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One in six online bargain hunters caught by counterfeit goods

One in six online bargain hunters caught by counterfeit goods
Thursday April 16 2015

As consumers continue to bargain hunt in digital channels, consumers appear to be less likely to stumble upon a rogue site but are likely to be duped by the perceived ‘quality’ of rogue sites if they encounter them, with one in six bargain hunters displaying an intent to purchase in that scenario.

The study, conducted by Enterprise brand protection company MarkMonitor, part of IP and Science business of Thomson Reuters, found that the number of bargain-hunters has grown with a ratio of 28 deal-seekers to every one fake-seeker in the US and Europe.

This is a substantial increase from an earlier study, which found a ratio of 20 deal-seekers to every one seeker of fakes, with the increase most likely fuelled by a combination of factors, including economic conditions and the Internet’s reputation as a great source for deals. 

Counterfeit goods

This latest Shopping Report, which Nielsen assisted with, examines consumer purchase intent and the demographics of those who acquire counterfeit goods online.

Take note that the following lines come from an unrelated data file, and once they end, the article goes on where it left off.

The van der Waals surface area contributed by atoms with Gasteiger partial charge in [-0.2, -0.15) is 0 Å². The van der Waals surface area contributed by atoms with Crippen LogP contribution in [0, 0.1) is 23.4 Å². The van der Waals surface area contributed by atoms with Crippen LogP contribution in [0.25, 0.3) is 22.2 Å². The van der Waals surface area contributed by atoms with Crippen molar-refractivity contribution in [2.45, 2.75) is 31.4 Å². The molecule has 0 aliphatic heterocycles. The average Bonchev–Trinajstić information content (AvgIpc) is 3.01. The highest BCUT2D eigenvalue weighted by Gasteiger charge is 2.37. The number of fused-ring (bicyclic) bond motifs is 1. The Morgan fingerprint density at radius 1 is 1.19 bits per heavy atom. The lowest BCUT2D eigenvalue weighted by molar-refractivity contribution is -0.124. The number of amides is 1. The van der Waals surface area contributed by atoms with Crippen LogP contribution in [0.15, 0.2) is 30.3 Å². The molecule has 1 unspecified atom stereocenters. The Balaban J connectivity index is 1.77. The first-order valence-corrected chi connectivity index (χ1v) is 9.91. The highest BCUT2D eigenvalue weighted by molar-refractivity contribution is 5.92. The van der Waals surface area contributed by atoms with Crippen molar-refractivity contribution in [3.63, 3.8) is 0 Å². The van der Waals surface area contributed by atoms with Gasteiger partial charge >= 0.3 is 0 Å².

The study analysed anonymised privacy-protected data from more than 285,000 of Nielsen’s permissioned online panellists in the US and five European countries in an eight-month period. 

Nearly nine million shopping sessions for fashion and footwear were surveyed using MarkMonitor technology during the study period to determine whether shoppers visited sites selling legitimate goods or sites selling counterfeit goods, known as rogue sites.  

Shopper motivation

MarkMonitor also studied shopper’s motivation, using search terms as guides. By classifying terms like ‘cheap’, ‘discount’ or ‘outlet’ as bargain-seeking and terms like ‘counterfeit’, ‘fake’ or ‘replica’ as fake-seeking, the team examined the aggregated traffic for shoppers to gauge their interest in shopping for legitimate or fake goods.
“Savvy shoppers are continuously looking online for deals and are falling victim to counterfeiters who have camouflaged themselves as legitimate purveyors of desirable goods, changing the rules of the game in brand protection,” said Fredrick Felman, chief marketing officer of MarkMonitor. 

“The findings from our Shopping Report stress the importance for brands of developing proactive strategies to safeguard their brands so customer trust is not undermined by illicit digital activities.”
In both the US and Europe, the largest segment of rogue site shoppers were in the 31-50 age range, followed closely by millennials in the 18-30 age range. In addition, MarkMonitor found that females comprised just over half of rogue site shoppers at 56% US. and 53% in Europe.